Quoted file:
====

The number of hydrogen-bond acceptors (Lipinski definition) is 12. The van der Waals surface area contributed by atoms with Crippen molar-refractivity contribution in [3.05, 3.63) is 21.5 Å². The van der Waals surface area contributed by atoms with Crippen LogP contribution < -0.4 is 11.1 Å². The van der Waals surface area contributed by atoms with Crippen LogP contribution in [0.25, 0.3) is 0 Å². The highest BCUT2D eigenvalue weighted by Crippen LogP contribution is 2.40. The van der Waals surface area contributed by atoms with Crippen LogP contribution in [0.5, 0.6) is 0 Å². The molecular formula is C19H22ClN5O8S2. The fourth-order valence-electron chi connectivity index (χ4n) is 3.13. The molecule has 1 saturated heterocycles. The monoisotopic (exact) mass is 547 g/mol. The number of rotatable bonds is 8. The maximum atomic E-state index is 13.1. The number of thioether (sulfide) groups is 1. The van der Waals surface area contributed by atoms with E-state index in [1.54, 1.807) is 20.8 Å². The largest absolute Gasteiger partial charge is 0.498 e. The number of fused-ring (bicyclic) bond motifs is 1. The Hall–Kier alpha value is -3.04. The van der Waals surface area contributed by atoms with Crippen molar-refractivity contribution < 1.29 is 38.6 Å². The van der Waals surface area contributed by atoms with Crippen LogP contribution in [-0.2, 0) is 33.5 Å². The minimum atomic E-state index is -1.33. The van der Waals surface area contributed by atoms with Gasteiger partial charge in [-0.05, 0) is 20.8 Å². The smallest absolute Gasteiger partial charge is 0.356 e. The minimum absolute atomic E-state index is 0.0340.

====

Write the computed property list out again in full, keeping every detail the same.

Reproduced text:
The number of hydrogen-bond acceptors (Lipinski definition) is 12. The van der Waals surface area contributed by atoms with Crippen molar-refractivity contribution in [3.05, 3.63) is 21.5 Å². The van der Waals surface area contributed by atoms with Crippen LogP contribution < -0.4 is 11.1 Å². The van der Waals surface area contributed by atoms with Crippen LogP contribution in [0.25, 0.3) is 0 Å². The highest BCUT2D eigenvalue weighted by Crippen LogP contribution is 2.40. The van der Waals surface area contributed by atoms with Crippen LogP contribution in [0.5, 0.6) is 0 Å². The molecular formula is C19H22ClN5O8S2. The fourth-order valence-electron chi connectivity index (χ4n) is 3.13. The molecule has 1 saturated heterocycles. The monoisotopic (exact) mass is 547 g/mol. The number of rotatable bonds is 8. The maximum atomic E-state index is 13.1. The number of thioether (sulfide) groups is 1. The van der Waals surface area contributed by atoms with E-state index in [1.54, 1.807) is 20.8 Å². The largest absolute Gasteiger partial charge is 0.498 e. The number of fused-ring (bicyclic) bond motifs is 1. The Hall–Kier alpha value is -3.04. The van der Waals surface area contributed by atoms with Crippen molar-refractivity contribution < 1.29 is 38.6 Å². The van der Waals surface area contributed by atoms with Crippen LogP contribution in [-0.2, 0) is 33.5 Å². The minimum atomic E-state index is -1.33. The van der Waals surface area contributed by atoms with Gasteiger partial charge in [-0.05, 0) is 20.8 Å². The smallest absolute Gasteiger partial charge is 0.356 e. The minimum absolute atomic E-state index is 0.0340.